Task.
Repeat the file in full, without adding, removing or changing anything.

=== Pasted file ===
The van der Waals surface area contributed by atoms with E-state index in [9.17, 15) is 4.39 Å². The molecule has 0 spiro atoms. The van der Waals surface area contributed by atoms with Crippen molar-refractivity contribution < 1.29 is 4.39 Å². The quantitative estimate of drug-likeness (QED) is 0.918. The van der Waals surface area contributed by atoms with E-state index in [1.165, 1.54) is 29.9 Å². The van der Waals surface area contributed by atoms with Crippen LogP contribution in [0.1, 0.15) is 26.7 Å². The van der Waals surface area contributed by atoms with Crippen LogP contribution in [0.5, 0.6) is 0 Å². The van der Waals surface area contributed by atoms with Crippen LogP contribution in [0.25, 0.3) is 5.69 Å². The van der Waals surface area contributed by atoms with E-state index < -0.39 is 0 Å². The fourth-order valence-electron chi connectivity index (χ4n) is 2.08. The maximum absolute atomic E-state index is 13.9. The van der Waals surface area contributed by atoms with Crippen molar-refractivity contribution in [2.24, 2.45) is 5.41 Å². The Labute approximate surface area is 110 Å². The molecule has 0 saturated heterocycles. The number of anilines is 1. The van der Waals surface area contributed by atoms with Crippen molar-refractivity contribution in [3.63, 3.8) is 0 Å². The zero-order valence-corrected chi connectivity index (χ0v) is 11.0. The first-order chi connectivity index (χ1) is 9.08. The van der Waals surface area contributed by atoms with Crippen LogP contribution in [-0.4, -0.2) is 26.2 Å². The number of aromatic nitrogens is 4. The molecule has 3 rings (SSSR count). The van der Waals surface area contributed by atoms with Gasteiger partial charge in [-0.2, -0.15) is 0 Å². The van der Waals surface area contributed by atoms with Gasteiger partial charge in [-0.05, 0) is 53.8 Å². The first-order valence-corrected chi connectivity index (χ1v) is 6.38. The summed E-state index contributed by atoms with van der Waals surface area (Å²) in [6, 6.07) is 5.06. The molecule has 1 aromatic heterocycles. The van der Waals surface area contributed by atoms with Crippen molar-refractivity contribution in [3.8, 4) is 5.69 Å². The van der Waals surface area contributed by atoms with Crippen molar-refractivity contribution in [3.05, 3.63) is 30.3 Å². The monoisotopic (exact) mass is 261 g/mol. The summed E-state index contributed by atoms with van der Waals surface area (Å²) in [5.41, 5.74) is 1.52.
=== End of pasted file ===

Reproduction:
The van der Waals surface area contributed by atoms with E-state index in [9.17, 15) is 4.39 Å². The molecule has 0 spiro atoms. The van der Waals surface area contributed by atoms with Crippen molar-refractivity contribution < 1.29 is 4.39 Å². The quantitative estimate of drug-likeness (QED) is 0.918. The van der Waals surface area contributed by atoms with E-state index in [1.165, 1.54) is 29.9 Å². The van der Waals surface area contributed by atoms with Crippen LogP contribution in [0.1, 0.15) is 26.7 Å². The van der Waals surface area contributed by atoms with Crippen LogP contribution in [0.5, 0.6) is 0 Å². The van der Waals surface area contributed by atoms with Crippen LogP contribution in [0.25, 0.3) is 5.69 Å². The van der Waals surface area contributed by atoms with E-state index < -0.39 is 0 Å². The fourth-order valence-electron chi connectivity index (χ4n) is 2.08. The maximum absolute atomic E-state index is 13.9. The van der Waals surface area contributed by atoms with Crippen molar-refractivity contribution in [2.24, 2.45) is 5.41 Å². The Labute approximate surface area is 110 Å². The molecule has 0 saturated heterocycles. The number of anilines is 1. The van der Waals surface area contributed by atoms with Crippen molar-refractivity contribution in [3.63, 3.8) is 0 Å². The zero-order valence-corrected chi connectivity index (χ0v) is 11.0. The first-order chi connectivity index (χ1) is 9.08. The van der Waals surface area contributed by atoms with Crippen LogP contribution in [-0.4, -0.2) is 26.2 Å². The number of aromatic nitrogens is 4. The molecule has 3 rings (SSSR count). The van der Waals surface area contributed by atoms with Gasteiger partial charge in [-0.2, -0.15) is 0 Å². The van der Waals surface area contributed by atoms with Gasteiger partial charge in [-0.05, 0) is 53.8 Å². The first-order valence-corrected chi connectivity index (χ1v) is 6.38. The summed E-state index contributed by atoms with van der Waals surface area (Å²) in [6, 6.07) is 5.06. The molecule has 1 aromatic heterocycles. The van der Waals surface area contributed by atoms with Crippen molar-refractivity contribution in [3.8, 4) is 5.69 Å². The van der Waals surface area contributed by atoms with Crippen molar-refractivity contribution in [3.05, 3.63) is 30.3 Å². The monoisotopic (exact) mass is 261 g/mol. The summed E-state index contributed by atoms with van der Waals surface area (Å²) in [5.41, 5.74) is 1.52.